Kill Me Baby concludes after 13 episodes, and interestingly, it does so with revelation despite having gags near exclusively – making a final twist in the form of yuri implications before the last end sequence roll.
Anything yuri related to arise in Kill Me Baby isn’t particularly shocking at all considering the character relationships – yet overlooking the aspect of yuri or other finer details, the very basis of how Kill Me Baby concluded was poor. This series is one which built itself upon slapstick and gags – however at the last moment, decided to have a scene of serious development. That was all too little too late of course – with the way this series has played out, it didn’t do much but make the series feel as if it came to a muffled ending.
And what’s worse, this was a conclusion which only reiterated the already known – as mentioned above, it was no surprise to see the affinity present between the two. Kill Me Baby tried to show that a bond developed between the highschooler Yasuna, and the assassin Sonya, come the end of the series – a point well into their adventure of adolescent affairs together. The issue in this is that anyone watching already knew they were close companions – its been obvious since episode one.
Instead, Kill Me Baby should have sustained comedy to the end, yet it did not – and even the comical incidents which did transpire over the course of this episode to the credits were not at all as grand as skits seen only a single episode prior, or several other episodes before. For a finale, this truly was a disappointing episode – although given the nature of Kill Me Baby, it is not as if expectations were particularly high to begin with.
This isn’t necessarily a series “bad” or “good” – it neither disgusts through failure, nor is it worthy of immense acclaim. From start to end, it is fairly respectable in many an aspect, irritating in others, and plain lacking in few. The humor is incredibly strong at certain points – however occasionally, one will feel repetitive qualities arise and start to take a toll.
Something Kill Me Baby would do often is pioneer a splendid joke quite original – only to then use it over many times. This would not hurt the initial execution of the comical maneuver – however, it would bring down the series overall as there is a difference between an ongoing gag, and simply forcing the same line since you’re out of material.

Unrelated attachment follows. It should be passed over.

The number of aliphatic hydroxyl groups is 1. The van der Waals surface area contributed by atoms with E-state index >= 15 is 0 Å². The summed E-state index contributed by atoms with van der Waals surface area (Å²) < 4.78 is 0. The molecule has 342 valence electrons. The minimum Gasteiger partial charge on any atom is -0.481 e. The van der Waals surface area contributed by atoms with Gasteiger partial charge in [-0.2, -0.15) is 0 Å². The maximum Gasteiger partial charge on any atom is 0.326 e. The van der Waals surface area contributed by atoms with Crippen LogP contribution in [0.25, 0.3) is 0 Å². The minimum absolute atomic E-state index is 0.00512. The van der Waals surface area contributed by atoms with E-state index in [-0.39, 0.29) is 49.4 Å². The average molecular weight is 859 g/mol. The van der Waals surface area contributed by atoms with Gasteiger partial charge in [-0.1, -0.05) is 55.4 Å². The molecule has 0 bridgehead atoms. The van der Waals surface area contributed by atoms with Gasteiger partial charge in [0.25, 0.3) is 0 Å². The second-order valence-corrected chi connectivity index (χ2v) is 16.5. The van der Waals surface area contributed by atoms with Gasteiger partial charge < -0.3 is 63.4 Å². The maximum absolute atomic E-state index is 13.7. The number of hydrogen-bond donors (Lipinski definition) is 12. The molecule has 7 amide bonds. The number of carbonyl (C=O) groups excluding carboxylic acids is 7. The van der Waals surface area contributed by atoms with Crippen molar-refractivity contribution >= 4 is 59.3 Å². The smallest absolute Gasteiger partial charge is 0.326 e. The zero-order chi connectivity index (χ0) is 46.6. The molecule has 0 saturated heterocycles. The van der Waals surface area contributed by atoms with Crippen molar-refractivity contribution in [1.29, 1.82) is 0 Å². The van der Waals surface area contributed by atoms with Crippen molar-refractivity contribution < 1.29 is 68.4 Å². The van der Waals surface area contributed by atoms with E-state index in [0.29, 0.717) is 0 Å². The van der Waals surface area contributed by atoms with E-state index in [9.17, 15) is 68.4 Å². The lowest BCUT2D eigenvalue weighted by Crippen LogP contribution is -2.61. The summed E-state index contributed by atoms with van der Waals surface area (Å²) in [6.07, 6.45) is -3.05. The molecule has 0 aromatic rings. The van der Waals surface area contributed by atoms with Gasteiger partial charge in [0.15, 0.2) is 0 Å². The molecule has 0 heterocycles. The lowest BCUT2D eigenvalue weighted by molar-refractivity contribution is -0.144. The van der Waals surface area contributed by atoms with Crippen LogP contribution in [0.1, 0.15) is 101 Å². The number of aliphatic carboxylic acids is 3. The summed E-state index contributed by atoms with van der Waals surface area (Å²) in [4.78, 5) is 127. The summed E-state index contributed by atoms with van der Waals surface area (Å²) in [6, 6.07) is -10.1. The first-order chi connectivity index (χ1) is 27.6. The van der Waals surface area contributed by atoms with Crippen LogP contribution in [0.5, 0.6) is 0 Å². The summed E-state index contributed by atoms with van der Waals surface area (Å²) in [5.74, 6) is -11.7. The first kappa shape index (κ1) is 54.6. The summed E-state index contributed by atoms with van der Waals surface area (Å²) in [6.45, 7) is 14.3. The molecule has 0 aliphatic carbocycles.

On top of this, another aspect to deviate this series away from being generally liked is the theme of the comedy itself – its a specific mix surrounding two highschool girls, personal traits of them, and their relationship, all played out in a fashion spontaneous and quick striking. Not to mention, the chibi character designs alone could be enough to drive away many from the series – as can be the the series’ fetish for randomly interceding in every episode to have creaky voices say “Baby, please kill me” several times over.
Of course however, there’s also reasons as to why Kill Me Baby is quite good, and one of them is the inexplicit plot. To say Kill Me Baby has no story would be a lie – it’s a tale of two girls, one of whom is average, the other, an assassin. The regular highschooler overlooks the fact that her friend is an assassin, and the two get along together quite well – even if it may look otherwise. Yasuna is essentially Sonya’s link to a typical highschool girl life – it is because of her that Sonya opens up a bit at the end, and at whatever other points. A typical case of opposites attracting.
An actual strong facet of the series exists in that while indirect as they may be, indeed there are times where, as result of a gag, Sonya would show a more delicate, schoolgirl side to her – such as her fear of dogs and insects, or those strange moments in which a bullet proof vest is brought up, and as Yasuna hits her for sake of passive interest in confirming the protection provided by such a vest of Kevlar, it turns out that Sonya wasn’t wearing it after all, however, is too embarrassed to say she simply forgot it at home.
These humanly scenes all go to the aide the subtle anecdote at the core of the series.
Again, it may not be for everyone – yet to some with the suitable tastes and are open to appreciating finer intricacies, whether consciously or subconsciously, will truly not regret watching Kill Me Baby.